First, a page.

Humans don’t do nothing

When I studied early childhood education, I learned that telling a child “Don’t…” leaves the child with uncertainty.  But being directive (“Do…”) guides the child.  So, I learned to substitute for “Stop running!” with “WALK!” repeated until the child heard and did as I asked.

As the child grows and develops, the introduction of critical thinking helps the child to solve this problem or uncertainty.  “I don’t want you to run in the house, it’s dangerous for you and for my pretty things.  What could you do instead of running?”

Yesterday was Ash Wednesday and Lent has started.  Whether you’re spiritual or not, I believe you’ll find that having a substitute helps you to avoid falling back into a habit you’re trying to unlearn. Nature abhores a vacuum.  Humans don’t do nothing.  So whether you’re trying to quit smoking, give up sweets for Lent, or get rid of the obstacles that prevent success, try considering the positive opposite of what you’ve been doing.

  • What would be a good thing to do instead of having a cigarette?
  • What could you do when you want a cookie?
  • If you don’t spend time watching TV on playing Farmville or sitting around fretting, how could you use the time to take your business to the next level?

I recall a marvelous list of suggestions that I first heard a few years ago in the context of ‘celebrating Lent’:

“Fast from emphasis on differences; feast on the unity of all life.
Fast from apparent darkness; feast on the reality of light.
Fast from words that pollute; feast on phrases that purify.
Fast from discontent; feast on gratitude.
Fast from anger; feast on patience.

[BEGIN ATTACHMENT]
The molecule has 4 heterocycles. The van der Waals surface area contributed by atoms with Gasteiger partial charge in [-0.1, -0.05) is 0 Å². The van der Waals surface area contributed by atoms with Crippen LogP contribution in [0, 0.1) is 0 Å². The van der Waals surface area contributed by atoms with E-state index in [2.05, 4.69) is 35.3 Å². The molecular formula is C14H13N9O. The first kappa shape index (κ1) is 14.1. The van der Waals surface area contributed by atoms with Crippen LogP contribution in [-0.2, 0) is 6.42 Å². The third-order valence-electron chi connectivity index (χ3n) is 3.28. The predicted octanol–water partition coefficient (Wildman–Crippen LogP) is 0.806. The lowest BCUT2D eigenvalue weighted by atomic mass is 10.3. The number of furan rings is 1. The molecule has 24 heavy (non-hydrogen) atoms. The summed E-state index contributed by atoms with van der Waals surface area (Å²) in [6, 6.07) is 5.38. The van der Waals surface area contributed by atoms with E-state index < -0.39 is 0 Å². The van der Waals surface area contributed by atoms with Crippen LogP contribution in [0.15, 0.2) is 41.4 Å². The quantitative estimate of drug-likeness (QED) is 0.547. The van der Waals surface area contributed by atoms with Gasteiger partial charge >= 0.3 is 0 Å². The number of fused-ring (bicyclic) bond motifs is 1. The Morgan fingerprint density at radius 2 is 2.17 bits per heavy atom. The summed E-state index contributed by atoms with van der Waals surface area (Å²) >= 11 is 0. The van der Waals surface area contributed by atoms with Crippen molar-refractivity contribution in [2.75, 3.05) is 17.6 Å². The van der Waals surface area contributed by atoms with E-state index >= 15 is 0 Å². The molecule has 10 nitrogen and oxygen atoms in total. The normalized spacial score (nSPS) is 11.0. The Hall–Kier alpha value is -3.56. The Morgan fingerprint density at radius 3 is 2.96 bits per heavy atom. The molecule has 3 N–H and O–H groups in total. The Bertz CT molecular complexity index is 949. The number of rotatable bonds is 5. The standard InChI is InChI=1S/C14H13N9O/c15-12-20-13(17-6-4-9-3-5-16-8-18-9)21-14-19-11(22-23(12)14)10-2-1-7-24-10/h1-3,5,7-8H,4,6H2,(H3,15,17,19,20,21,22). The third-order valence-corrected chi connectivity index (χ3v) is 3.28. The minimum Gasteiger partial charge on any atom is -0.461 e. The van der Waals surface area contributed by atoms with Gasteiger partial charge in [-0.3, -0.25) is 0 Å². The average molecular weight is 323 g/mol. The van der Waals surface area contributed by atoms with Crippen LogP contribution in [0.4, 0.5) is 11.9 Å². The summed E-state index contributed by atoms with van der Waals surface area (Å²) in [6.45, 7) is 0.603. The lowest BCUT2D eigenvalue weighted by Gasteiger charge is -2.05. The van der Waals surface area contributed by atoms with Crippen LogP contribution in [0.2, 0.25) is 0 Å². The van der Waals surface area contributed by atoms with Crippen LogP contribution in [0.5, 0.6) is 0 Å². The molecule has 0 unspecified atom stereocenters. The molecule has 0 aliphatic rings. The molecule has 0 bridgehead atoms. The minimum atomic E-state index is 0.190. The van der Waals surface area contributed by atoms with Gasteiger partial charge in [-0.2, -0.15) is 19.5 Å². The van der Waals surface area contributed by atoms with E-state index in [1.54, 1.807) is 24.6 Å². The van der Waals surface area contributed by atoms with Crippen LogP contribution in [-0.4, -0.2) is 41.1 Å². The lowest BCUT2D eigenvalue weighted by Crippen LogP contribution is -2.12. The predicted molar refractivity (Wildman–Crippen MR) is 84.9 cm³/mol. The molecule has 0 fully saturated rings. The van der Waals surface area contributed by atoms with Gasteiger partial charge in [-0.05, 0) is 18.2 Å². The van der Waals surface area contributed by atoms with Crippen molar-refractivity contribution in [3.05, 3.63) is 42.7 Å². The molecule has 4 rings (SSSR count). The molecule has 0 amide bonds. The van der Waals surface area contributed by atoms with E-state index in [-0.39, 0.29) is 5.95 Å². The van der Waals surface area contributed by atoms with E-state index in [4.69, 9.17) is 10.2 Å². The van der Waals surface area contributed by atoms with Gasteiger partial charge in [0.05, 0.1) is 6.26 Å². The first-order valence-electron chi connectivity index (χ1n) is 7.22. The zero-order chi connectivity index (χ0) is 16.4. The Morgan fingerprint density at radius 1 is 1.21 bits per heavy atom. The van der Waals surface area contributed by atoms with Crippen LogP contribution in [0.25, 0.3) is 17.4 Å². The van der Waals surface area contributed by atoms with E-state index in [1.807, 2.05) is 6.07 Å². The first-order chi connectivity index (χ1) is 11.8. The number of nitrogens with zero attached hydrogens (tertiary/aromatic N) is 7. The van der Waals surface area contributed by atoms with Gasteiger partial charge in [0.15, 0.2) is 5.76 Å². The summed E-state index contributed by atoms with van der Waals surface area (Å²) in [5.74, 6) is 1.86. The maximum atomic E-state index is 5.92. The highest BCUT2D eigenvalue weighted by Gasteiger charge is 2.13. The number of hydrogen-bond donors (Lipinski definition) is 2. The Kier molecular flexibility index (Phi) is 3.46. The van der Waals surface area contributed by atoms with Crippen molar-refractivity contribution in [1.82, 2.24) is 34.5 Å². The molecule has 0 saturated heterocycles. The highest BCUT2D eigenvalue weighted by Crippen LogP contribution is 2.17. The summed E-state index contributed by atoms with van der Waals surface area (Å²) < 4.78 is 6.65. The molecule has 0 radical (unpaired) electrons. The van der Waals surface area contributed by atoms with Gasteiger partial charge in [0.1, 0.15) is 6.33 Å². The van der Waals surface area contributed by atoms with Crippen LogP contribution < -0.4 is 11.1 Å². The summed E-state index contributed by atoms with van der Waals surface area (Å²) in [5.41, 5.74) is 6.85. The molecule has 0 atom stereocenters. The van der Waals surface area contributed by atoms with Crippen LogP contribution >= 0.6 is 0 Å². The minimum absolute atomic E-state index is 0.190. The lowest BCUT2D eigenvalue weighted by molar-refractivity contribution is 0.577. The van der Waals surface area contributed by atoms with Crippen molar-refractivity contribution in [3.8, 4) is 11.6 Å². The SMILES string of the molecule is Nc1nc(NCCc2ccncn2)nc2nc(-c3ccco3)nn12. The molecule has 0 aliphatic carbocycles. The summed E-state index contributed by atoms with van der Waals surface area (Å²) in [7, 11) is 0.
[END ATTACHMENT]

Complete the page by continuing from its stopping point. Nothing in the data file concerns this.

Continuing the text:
Fast from pessimism; feast on optimism.
Fast from worry; feast on divine order.
Fast from complaining; feast on appreciation.
Fast from negatives; feast on affirmatives.
Fast from unrelenting pressures; feast on unceasing prayer.
Fast from hostility; feast on non-resistance.
Fast from bitterness; feast on forgiveness.
Fast from self-concern; feast on compassion for others.
Fast from personal anxiety; feast on eternal Truth.
Fast from discouragement; feast on hope.
Fast from facts that depress; feast on truths that uplift.
Fast from lethargy; feast on enthusiasm.
Fast from suspicion; feast on truth.
Fast from thoughts that weaken; feast on promises that inspire.
Fast from shadows of sorrow; feast on the sunlight of serenity.
Fast from idle gossip; feast on purposeful silence.”

– William Arthur Ward
(American author, teacher and pastor, 1921-1994.)

If I focus on the feasting on good things, I can trick myself into not even noticing that I’m fasting.  And that, to me, seems like a very good idea.

I plan to practice these types of things ‘throughout these forty days’. Maybe you could too.  It’s certainly a long enough time to build a new habit.  And you know, the time’s going to pass anyway!

Live inspired!

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